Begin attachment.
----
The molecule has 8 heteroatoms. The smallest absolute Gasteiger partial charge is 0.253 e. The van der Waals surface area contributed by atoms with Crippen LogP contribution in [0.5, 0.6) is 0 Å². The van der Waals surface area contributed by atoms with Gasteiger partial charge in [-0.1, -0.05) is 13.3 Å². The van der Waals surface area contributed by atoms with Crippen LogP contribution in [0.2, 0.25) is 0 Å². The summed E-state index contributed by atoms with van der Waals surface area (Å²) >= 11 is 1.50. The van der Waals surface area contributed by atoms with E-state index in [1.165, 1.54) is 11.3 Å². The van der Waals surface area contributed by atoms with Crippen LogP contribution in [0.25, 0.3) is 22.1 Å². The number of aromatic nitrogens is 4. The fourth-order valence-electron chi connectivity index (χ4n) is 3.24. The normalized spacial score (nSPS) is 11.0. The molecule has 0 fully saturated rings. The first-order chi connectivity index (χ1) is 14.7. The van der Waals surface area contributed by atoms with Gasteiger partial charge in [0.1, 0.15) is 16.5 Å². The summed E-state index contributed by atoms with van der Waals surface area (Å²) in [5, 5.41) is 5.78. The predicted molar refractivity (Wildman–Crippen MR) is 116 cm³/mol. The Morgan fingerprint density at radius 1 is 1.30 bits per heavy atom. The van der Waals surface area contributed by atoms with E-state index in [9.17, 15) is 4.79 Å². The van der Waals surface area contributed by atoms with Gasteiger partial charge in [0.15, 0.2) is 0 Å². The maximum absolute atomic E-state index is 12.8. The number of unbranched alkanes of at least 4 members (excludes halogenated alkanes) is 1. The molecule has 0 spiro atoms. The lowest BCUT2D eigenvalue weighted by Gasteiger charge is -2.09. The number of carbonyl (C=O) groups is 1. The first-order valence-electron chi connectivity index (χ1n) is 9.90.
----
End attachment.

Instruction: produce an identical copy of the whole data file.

The molecule has 8 heteroatoms. The smallest absolute Gasteiger partial charge is 0.253 e. The van der Waals surface area contributed by atoms with Crippen LogP contribution in [0.5, 0.6) is 0 Å². The van der Waals surface area contributed by atoms with Gasteiger partial charge in [-0.1, -0.05) is 13.3 Å². The van der Waals surface area contributed by atoms with Crippen LogP contribution in [0.2, 0.25) is 0 Å². The summed E-state index contributed by atoms with van der Waals surface area (Å²) >= 11 is 1.50. The van der Waals surface area contributed by atoms with E-state index in [1.165, 1.54) is 11.3 Å². The van der Waals surface area contributed by atoms with Crippen LogP contribution in [0.25, 0.3) is 22.1 Å². The number of aromatic nitrogens is 4. The fourth-order valence-electron chi connectivity index (χ4n) is 3.24. The normalized spacial score (nSPS) is 11.0. The molecule has 0 fully saturated rings. The first-order chi connectivity index (χ1) is 14.7. The van der Waals surface area contributed by atoms with Gasteiger partial charge in [0.1, 0.15) is 16.5 Å². The summed E-state index contributed by atoms with van der Waals surface area (Å²) in [5, 5.41) is 5.78. The predicted molar refractivity (Wildman–Crippen MR) is 116 cm³/mol. The Morgan fingerprint density at radius 1 is 1.30 bits per heavy atom. The van der Waals surface area contributed by atoms with E-state index in [9.17, 15) is 4.79 Å². The van der Waals surface area contributed by atoms with Gasteiger partial charge in [0.15, 0.2) is 0 Å². The maximum absolute atomic E-state index is 12.8. The number of unbranched alkanes of at least 4 members (excludes halogenated alkanes) is 1. The molecule has 0 spiro atoms. The lowest BCUT2D eigenvalue weighted by Gasteiger charge is -2.09. The number of carbonyl (C=O) groups is 1. The first-order valence-electron chi connectivity index (χ1n) is 9.90.